Magdalene/Thistle Farms is a social enterprise serving women who are healing from violence, addiction and-or prostitution; it aims to earn its way in the world by producing and marketing its Thistle Farms-branded line of bath and skin-care products.
It needs to double its sales as rapidly as possible, in order, among other things, to begin buying raw materials in greater volumes and marketing its products more broadly. Its topline from operations is roughly $1.2 million annually.
Founded by Rev. Becca Stevens, chaplain at Vanderbilt's St. Augustine's Episcopal Church, Thistle Farms employs members of the Magdalene program, meaning that each eco-friendly vial of lip balm or candle you purchase directly benefits the nonprofit program and puts money back into the local economy. It's a win-win, obviously.
From their website:
In addition to being the subject of an in-depth three-part consideration on NPR earlier this year, Stevens was, over a decade ago, honored as the Scene's 2000 Nashvillian of the Year, a distinction perhaps outshone a bit by this well-deserved presidential recognition.
Full press release follows.
"The caption would be, ‘Notice has been delivered, and receipt of said notice has been acknowledged.’ ”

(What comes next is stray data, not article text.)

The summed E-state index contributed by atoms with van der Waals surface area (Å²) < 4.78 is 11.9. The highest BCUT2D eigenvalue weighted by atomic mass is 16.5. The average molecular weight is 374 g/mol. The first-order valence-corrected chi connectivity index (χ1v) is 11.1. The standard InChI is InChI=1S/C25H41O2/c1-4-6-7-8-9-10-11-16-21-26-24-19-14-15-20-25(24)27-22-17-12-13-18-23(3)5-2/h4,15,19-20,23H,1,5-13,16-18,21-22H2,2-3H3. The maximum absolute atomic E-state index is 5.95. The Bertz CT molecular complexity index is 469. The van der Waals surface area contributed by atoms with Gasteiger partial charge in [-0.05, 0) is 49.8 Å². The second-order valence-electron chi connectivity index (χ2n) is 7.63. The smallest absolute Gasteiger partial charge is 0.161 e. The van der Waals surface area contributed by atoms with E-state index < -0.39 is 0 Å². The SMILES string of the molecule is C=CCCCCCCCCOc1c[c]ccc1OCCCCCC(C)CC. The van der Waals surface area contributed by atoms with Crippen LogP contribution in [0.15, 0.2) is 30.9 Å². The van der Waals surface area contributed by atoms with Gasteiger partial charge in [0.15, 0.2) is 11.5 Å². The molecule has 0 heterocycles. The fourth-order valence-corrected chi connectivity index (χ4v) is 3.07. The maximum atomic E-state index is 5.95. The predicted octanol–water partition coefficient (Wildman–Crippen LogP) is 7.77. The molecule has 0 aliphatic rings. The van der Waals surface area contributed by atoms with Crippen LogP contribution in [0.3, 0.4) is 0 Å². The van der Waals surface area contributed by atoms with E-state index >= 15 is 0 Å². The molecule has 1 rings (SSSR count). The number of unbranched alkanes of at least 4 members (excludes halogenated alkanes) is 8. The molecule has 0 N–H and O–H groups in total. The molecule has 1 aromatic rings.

—Metro codes director Terry Cobb, referring to a photo of Chad Baker, co-owner of East Nashville doggy daycare center The Dog Spot, in which Baker is holding a stop work order issued by Metro while also giving the photographer the finger.
Anyway, the 2011 edition features Music City's own world-conquering, flying-balcony-piloting, multiple-sold-out-nights-arena-show touring phenom Taylor Swift, who discusses her ability to still be surprised when everything goes her way and why it's so hard to pick a cover song to play in front of a hometown crowd.
Elsewhere, we've got you covered with a quarter-year of top-notch music including the newly rebranded SoundLand Festival, loads of fall events and author appearances, a preview of the Battle of the Food Trucks and other gastronomical goings-on, an excellent documentary series and other film treats for your screening pleasure, a serious coming-together of local galleries and other art for your eyeballs, a roster of upcoming theater productions including a staging of Terminator 2: Judgment Day using only Shakespearean dialogue, a banjo in the symphony hall leading an impressive classical season and a snappy fall fashion pictorial curated by some of our favorite local fashion bloggers and style guides.
So snuggle up — fall's here. And just for fun, here's a behind-the-scenes video from our fashion photo shoot at Peter Nappi in Germantown:
AWP@ Woodbury? serious? i used to date a girl from there, her grand dad was…
By the way, Gast, I am now rooting for a relative of yours--John Gast, who…
What the heck does that have to do with anything? We weren't talking about what…
@PW: Oh, really? Try this, it'll certainly surprise you. http://www.theroot.com/buzz/worlds-most-an…
There certainly is nothing to be learned from CERTAIN members of "the angry opposition."